An education statement from the National Union of Teachers
The NUT was founded on the principle of what is good for teachers, is also good for pupils and for education. Children’s learning conditions are teachers’ working conditions and we want both to be of high quality.
“Valuing Teachers, Valuing Education” sets out what the NUT believes about education. It is based on decades of experience and commitment to the education of children and young people, Our vision is underpinned by a commitment to high quality education as a human right, provided as a public service, available free to all without discrimination, and to a high professional status for teachers. The NUT wants this statement to be the authentic voice of the classroom and to have currency among NUT members, the teaching profession, Government, policy makers and the general public.
Please help us by sharing and discussing it with your colleagues at school, your local NUT division or association and in other networks to which you might belong and by sending your views and ideas on the statement and any suggested amendments to email@example.com
“…the current system of measuring pupils’ attainment and using this to judge schools and teachers is deeply damaging to children and young people, and does not foster the skills and talents that are needed in higher education or in employment…” Emeritus Professor Merryn Hutchings, London Metropolitan University (Exam Factories? p. 7)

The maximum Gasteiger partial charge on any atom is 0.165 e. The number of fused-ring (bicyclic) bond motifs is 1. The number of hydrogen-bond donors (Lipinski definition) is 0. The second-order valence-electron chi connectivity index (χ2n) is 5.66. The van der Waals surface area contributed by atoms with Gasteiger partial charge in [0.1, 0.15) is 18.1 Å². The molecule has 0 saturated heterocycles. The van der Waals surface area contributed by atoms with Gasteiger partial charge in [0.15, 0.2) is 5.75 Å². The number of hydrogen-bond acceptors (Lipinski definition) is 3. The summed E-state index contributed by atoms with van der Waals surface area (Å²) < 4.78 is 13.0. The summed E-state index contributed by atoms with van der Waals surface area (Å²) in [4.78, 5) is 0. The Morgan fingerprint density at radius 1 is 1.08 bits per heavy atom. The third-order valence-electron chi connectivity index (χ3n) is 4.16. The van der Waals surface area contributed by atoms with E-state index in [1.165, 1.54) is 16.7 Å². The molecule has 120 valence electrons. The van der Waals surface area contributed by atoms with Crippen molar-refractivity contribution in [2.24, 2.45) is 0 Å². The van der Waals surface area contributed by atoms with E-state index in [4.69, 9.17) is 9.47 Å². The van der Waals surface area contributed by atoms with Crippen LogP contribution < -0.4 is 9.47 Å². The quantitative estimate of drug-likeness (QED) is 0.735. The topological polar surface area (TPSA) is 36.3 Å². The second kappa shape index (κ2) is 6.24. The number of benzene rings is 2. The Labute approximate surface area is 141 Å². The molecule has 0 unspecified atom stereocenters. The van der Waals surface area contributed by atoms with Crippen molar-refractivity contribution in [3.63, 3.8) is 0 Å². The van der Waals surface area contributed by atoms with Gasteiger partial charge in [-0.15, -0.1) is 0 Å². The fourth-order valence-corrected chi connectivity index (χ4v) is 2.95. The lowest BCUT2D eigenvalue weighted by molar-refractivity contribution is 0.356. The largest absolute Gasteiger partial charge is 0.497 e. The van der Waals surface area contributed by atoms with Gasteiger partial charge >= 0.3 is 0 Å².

This independent research, commissioned by the NUT, breaks new ground to uncover the impact on children’s education, day to day, from the ways in which schools are measured, ranked and compared using very narrow ranges of data.
The report reveals negative impacts on:
the breadth of the curriculum
teacher pupil relationships
pupils’ emotional health and well-being
students’ perceptions of the purpose of education
different groups in particular.
John Cridland of the CBI and Lucie Russell from the children’s mental health charity Young Minds joined the Union at the launch of the findings.
A chorus of concern from different quarters is building because of the effect of the Government’s approach to testing and targets.
Use this report to broaden this coalition: talk to colleagues, parents and governors about why the Government’s approach to accountability needs to change.
Teachers - tell us how you are challenging the exam factory culture in your school.
Parents - read the report and share your concerns about exam factory culture in schools.
In March 2014 the NUT sent a delegation to Finland to meet with educators, politicians and the OAJ teachers' union. The objective was to examine the reasons for the success of Finland’s education system and to consider what Britain could learn from the Finnish approach to education.
“Lessons from Finland” is the official report of the delegation, setting out the observations of the delegation and their key conclusions and lessons for Britain’s education system.
The NUT believes that reading for pleasure should be a fundamental part of childhood and lifelong learning. Click here to access the NUT’s policy booklet on the importance of reading for pleasure.